The painter John Atkinson Grimshaw arrived into the world on the eve of the Victorian era, in September 1836. Born in the northern industrial town of Leeds, he went on to became one of the most popular figures among the golden age of British art.
Grimshaw had a fairly steady upbringing (his father was a policeman, his mother ran a grocery store, and both were strict Baptists). Therefore, as might be expected, his first career was not as an artist but rather as a humble railway clerk. And his unremarkable young life included a marriage to his cousin Frances in 1856.
However, despite disapproval from his parents, the artist in him gradually surfaced. Encouraged by his young wife, he left his job with the Great Northern Railway at the age of 24 to become a painter. Though aided by the patronage of the Leeds Philosophical and Literary Society, he was largely self-taught. He first sold his work through a local bookseller. By the early 1860’s, however, he had begun to exhibit his pictures more widely and his reputation as a popular landscape painter of nocturnal and melancholic autumnal scenes grew apace. Today he is regarded as one of the best, if not the best interpreter of nocturnal landscapes of the 19th century.
Home at Knostrop Hall
As success grew, he moved into a grand old mansion on the outskirts of Leeds. This was the 17th-century Knostrop Hall (pronounced Knowsthrope). It was a grand, sprawling old building and became the subject or background of many of his paintings. Build by Adam Baynes, Member of Parliament for Leeds during the time of Cromwell’s Commonwealth, it was already ancient by Grimshaw’s day. Its noble decay and faded grandeur perfectly suited the artist’s passion for atmospheric surroundings.
One can imagine Knostrop today as making a fine museum to house Grimshaw’s work. It was so inextricably linked to his career and domestic life. But sadly, it was demolished in 1960.
An early influence on John Atkinson Grimshaw was the Pre-Raphaelite movement. He was attracted to their philosophy of faithful rendering of nature and detail, while incorporating a fondness for allegory. Some of his earliest images were still-life studies, including flowers, fruit and macabre subjects such as deceased birds.
But gradually his own style and choice of subject matter came to the fore. And he began to concentrate more on what were to become his trademark landscapes.
Much later, he also came to admire the Aesthetic Movement in painting that flourished during the final decades of the 19th century. And he was friends with other notable painters of the times such as James McNeill Whistler, whose Chelsea studio was close to his own in London during a brief stay in the 1880’s. Whistler was in fact a great admirer of Grimshaw. He once said, ‘I considered myself the inventor of Nocturnes until I saw Grimmy’s moonlit pictures.”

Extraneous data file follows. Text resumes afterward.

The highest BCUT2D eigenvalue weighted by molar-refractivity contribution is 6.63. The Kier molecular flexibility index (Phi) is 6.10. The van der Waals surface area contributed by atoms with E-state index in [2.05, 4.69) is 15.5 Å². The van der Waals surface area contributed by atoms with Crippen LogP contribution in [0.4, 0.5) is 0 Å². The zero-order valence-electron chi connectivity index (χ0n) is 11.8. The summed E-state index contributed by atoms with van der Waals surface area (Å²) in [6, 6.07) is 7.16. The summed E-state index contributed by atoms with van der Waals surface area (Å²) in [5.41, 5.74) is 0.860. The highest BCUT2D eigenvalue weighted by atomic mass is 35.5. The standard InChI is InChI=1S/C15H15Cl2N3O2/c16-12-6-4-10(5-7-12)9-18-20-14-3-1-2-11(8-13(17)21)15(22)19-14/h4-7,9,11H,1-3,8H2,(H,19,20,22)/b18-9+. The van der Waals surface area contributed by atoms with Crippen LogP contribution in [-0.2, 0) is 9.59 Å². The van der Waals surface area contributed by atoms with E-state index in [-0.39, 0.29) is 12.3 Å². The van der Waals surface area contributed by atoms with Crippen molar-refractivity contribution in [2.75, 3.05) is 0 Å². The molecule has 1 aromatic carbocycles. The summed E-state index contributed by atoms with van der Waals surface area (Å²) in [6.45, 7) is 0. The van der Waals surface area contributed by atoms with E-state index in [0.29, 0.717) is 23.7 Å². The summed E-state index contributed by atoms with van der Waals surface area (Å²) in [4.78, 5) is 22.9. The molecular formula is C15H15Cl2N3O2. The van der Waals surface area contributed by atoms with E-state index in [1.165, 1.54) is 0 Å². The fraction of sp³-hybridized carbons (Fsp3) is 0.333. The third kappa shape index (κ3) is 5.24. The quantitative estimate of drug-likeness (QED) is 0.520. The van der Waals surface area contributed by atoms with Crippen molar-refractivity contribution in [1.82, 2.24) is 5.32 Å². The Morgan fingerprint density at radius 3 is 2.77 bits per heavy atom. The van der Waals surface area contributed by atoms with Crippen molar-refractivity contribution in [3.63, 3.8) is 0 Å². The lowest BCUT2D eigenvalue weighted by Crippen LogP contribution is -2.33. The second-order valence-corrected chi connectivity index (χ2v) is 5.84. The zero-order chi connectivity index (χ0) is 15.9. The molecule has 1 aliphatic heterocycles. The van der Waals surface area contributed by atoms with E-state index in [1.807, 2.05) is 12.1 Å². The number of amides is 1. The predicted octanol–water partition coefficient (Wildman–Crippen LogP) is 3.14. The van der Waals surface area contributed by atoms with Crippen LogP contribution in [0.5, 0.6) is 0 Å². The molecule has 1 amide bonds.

Poetry of Tennyson
But there were other influences. Like many artists and writers of the times, Grimshaw was profoundly affected by the Romantic poets – and in particularly by the works of Alfred Lord Tennyson. He even named his children after characters in Tennyson’s poems! Gertrude, Enid, Arthur, Lancelot and Elaine, and so on.
There is no evidence, by the way, that the two men ever met. But Tennyson’s brooding sentiments, and his tragic heroes and heroines definitely struck a chord in the imagination of John Atkinson Grimshaw. During his early years, he did not paint too many portraits or single figures (apart from the very small, anonymous ones in his landscapes). But he did do Tennyson’s Lady of Shalott. He painted this subject twice. Another, similar theme, was of Elaine from ‘Idylls of the King.’ Each is set upon a river in their respective funereal boats.
The style of John Atkinson Grimshaw
All these influences contributed to Grimshaw’s process of artistic discovery. Blended with his own unique and practical approach to composition, there arose a very attractive and unmistakable Gothic style. Dark, mysterious and atmospheric. Moonlight, autumnal colours, old buildings and gas-lit streets populated by small, barely-defined figures. These are all regular features in his works. Incidentally, it’s worth remembering that at the time, gaslight – especially in rural areas – was still a relatively new invention. A novelty for some. Grimshaw, like many others, was clearly fascinated by it.
Grimshaw’s compositions also display a certain sense of alienation – of the figures being apart from things. They are, for example, often to be found gazing at buildings from the outside. There is a certain melancholic wondering at the warm glow of illuminated windows. A sense of longing for comfort and inclusion that gives an added dimension of eeriness to many of his more rural compositions. Even in his towns and cities, many of the figures are found standing, waiting, looking into illuminated shop windows.
Docklands and harbours